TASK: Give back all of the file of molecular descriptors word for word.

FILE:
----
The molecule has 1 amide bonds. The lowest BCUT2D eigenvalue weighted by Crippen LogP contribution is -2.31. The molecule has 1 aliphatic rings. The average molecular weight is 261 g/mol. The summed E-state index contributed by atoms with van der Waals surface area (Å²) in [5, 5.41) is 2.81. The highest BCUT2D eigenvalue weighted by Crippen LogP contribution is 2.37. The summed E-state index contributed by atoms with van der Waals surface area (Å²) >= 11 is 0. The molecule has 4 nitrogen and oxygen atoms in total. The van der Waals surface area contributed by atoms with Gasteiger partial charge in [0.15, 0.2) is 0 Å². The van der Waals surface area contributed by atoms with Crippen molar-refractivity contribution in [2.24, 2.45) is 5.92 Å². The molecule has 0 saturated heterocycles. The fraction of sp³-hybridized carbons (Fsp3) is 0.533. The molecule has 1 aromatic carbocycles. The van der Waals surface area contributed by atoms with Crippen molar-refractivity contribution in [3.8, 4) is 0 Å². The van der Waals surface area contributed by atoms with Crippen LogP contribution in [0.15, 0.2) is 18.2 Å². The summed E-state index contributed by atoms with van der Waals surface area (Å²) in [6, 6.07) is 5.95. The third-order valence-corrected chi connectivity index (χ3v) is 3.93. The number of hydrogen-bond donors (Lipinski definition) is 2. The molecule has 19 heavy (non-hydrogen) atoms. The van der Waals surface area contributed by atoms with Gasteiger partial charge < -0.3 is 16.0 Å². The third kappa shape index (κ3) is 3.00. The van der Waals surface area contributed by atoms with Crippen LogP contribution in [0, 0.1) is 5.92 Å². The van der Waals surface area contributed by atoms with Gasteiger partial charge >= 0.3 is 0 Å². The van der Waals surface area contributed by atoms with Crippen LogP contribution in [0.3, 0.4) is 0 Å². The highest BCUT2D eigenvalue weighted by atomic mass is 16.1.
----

The molecule has 1 amide bonds. The lowest BCUT2D eigenvalue weighted by Crippen LogP contribution is -2.31. The molecule has 1 aliphatic rings. The average molecular weight is 261 g/mol. The summed E-state index contributed by atoms with van der Waals surface area (Å²) in [5, 5.41) is 2.81. The highest BCUT2D eigenvalue weighted by Crippen LogP contribution is 2.37. The summed E-state index contributed by atoms with van der Waals surface area (Å²) >= 11 is 0. The molecule has 4 nitrogen and oxygen atoms in total. The van der Waals surface area contributed by atoms with Gasteiger partial charge in [0.15, 0.2) is 0 Å². The van der Waals surface area contributed by atoms with Crippen molar-refractivity contribution in [2.24, 2.45) is 5.92 Å². The molecule has 0 saturated heterocycles. The fraction of sp³-hybridized carbons (Fsp3) is 0.533. The molecule has 1 aromatic carbocycles. The van der Waals surface area contributed by atoms with Crippen molar-refractivity contribution in [3.8, 4) is 0 Å². The van der Waals surface area contributed by atoms with Crippen LogP contribution in [0.15, 0.2) is 18.2 Å². The summed E-state index contributed by atoms with van der Waals surface area (Å²) in [6, 6.07) is 5.95. The third-order valence-corrected chi connectivity index (χ3v) is 3.93. The number of hydrogen-bond donors (Lipinski definition) is 2. The molecule has 19 heavy (non-hydrogen) atoms. The van der Waals surface area contributed by atoms with Gasteiger partial charge < -0.3 is 16.0 Å². The third kappa shape index (κ3) is 3.00. The van der Waals surface area contributed by atoms with Crippen LogP contribution in [0, 0.1) is 5.92 Å². The van der Waals surface area contributed by atoms with Gasteiger partial charge >= 0.3 is 0 Å². The van der Waals surface area contributed by atoms with Crippen LogP contribution in [0.3, 0.4) is 0 Å². The highest BCUT2D eigenvalue weighted by atomic mass is 16.1.